October 16, 2014: Dr. Thomas Bornemann
Dr. Thomas Bornemann is the current Director of the Mental Health Program at the Carter Center. He has worked in the mental health field as a clinician, researcher, policy administrator, and academic with a specific focus on mental health in refugee and disaster areas. He will be speaking on his unusual career path.
What: Dr. Thomas Bornemann, "An Unintentional Career: Addressing the Knowledge Gaps in Pursuit of Solutions"
When: October 16, 2014, 4:15pm - 6pm
Where:Room 252, Candler School of Theology (1531 Dickey Drive, Atlanta, GA 30322)
Other CSHH Events
Undergraduate/Graduate Research Mentor Program Final Presentations
This year, the student researchers in the Center for the Study of Human Health's Undergraduate/Graduate Mentor Program have been engaging in research on the topic of Health & Diversity. With the guidance of their graduate student mentors, who come from a range of departments across campus, these researchers developed research questions, completed background research, developed appropriate research methods, implemented these methods, and analyzed the results. The projects are:
1.Kaitlyn Lapen & Andrea Molino, “Parental Diversity and Antibiotic Knowledge”, Mentor: Allie Macdonald (Psychology)
2.Tyler Cooke & Elise Viox, “Mind-body therapy usage and Autism Spectrum Disorder”, Mentor: Amanda Mummert (Anthropology)
3.Eddye Golden, “The role of religion on obesity and lifestyle among college students”, Mentor: Ilana Raskind (RSPH)
4.Kristina Alton, “Developing a Survey to Assess Latino Immigrant Mental Health and Internet Usage”, Mentor: Katie Cartwright (Sociology)
For a fuller description of each project, see here.
Graduate Student Symposium
November 5, 2015
The first Center for the Study of Human Health Graduate Student Symposium, "The First Wealth is Health"— focused on domestic and international issues of diversity and health disparities. The symposium drew students and faculty from across campus & showcased talks by an interdisciplinary panel of graduate students:
Kate Cartwright, Department of Sociology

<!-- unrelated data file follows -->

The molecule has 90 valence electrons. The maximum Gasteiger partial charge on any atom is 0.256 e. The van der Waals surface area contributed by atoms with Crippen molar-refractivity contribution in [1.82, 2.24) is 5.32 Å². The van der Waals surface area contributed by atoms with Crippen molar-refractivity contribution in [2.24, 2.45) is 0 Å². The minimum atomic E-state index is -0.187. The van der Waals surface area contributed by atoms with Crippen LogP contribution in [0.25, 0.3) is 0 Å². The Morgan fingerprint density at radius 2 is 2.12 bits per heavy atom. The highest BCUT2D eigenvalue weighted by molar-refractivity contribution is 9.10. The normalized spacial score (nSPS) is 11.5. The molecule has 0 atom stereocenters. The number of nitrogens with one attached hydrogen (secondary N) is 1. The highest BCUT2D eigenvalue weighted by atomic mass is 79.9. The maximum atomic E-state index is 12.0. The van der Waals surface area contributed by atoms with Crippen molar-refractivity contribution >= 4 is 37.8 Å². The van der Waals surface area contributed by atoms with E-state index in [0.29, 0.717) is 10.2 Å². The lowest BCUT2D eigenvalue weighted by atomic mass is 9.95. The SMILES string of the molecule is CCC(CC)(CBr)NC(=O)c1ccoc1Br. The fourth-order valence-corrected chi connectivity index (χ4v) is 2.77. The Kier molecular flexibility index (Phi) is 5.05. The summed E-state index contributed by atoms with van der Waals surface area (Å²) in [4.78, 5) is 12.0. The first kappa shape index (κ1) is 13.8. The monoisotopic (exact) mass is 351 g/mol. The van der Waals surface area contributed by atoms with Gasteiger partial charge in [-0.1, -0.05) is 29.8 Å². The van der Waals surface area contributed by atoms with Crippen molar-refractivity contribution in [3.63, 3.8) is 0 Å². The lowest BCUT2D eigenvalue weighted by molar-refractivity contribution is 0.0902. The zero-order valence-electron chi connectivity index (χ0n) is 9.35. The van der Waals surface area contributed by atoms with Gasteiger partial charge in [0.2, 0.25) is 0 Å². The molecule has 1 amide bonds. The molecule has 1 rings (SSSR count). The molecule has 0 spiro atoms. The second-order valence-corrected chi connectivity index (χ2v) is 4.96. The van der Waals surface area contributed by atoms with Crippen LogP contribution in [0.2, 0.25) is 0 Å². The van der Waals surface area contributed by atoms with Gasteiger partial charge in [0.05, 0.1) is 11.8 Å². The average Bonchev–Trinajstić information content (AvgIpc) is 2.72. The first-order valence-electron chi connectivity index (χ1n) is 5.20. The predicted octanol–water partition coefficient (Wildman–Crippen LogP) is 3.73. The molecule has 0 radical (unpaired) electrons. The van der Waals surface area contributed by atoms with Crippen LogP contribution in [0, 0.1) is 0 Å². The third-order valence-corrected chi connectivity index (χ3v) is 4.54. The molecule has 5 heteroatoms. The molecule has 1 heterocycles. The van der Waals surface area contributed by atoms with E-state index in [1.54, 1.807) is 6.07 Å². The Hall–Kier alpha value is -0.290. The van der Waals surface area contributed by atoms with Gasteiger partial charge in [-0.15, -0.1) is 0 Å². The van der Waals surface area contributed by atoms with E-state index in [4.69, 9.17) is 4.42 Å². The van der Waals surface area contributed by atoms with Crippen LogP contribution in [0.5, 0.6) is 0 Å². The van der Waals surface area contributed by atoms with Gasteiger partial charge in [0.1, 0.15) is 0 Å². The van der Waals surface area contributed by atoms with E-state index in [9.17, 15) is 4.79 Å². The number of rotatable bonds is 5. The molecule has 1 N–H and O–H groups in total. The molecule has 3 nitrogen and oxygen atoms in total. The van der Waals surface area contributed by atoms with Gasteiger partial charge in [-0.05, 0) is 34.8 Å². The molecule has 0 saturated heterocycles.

Katie Coakley, Nutrition & Health Sciences, Biological & Biomedical Science Division
Abidemi Fasnmi, Department of Women's, Gender and Sexuality Studies
George Gordon-Smith, Department of English
Health ScreeningsThe CSHH Film Series
Our films are organized by Graduate Partners in Human Health and are designed to bring interesting, health-focus films to campus. Films are followed by a discussion led by two or three experts. Please join us for these events and discussions. Films are co-sponsored by the Emory Center for Ethics.
April 16, 2015: When I Walk
Candler School of Theology room 252: 7 - 9 pm. In collaboration with the Center for Ethics and the Disability Studies Initiative, Health Screenings brings you this documentary about a filmmaker obatining and coping with a diagnosis of multiple sclerosis. Dr. Anna Grimshaw (ILA) and physical therapist, Laura Zajac-Cox, PT, DPT, NCS. Pizza and refreshments will be provided.
March 3, 2015: The Patience Stone
Center for Ethics, room 102: 7 - 9 pm
In collaboration with the Center for Ethics and the Disability Studies Initiative, Health Screenings brings you this 2012 film that explores issues of caregiving in a war torn country. Joel Reynolds (Philosophy) and Aubrey Graham (Anthropology) will serve as post-film respondents. Pizza and refreshments served!
January 22, 2015: "Dallas Buyers Club"
Brought to you in collaboration with the Center for Ethics and the Disability Studies Initiative. Mairead Sullivan (WGSS) and Justin Smith, MPH will serve as a post-film respondents.
November 17, 2014: "Calling the Shots"
Center for Ethics, room 102; 7 - 9pm
Pizza served and post-film discussion led by Drs. Saad B. Omer, Department of Global Health and Elena Conis, History.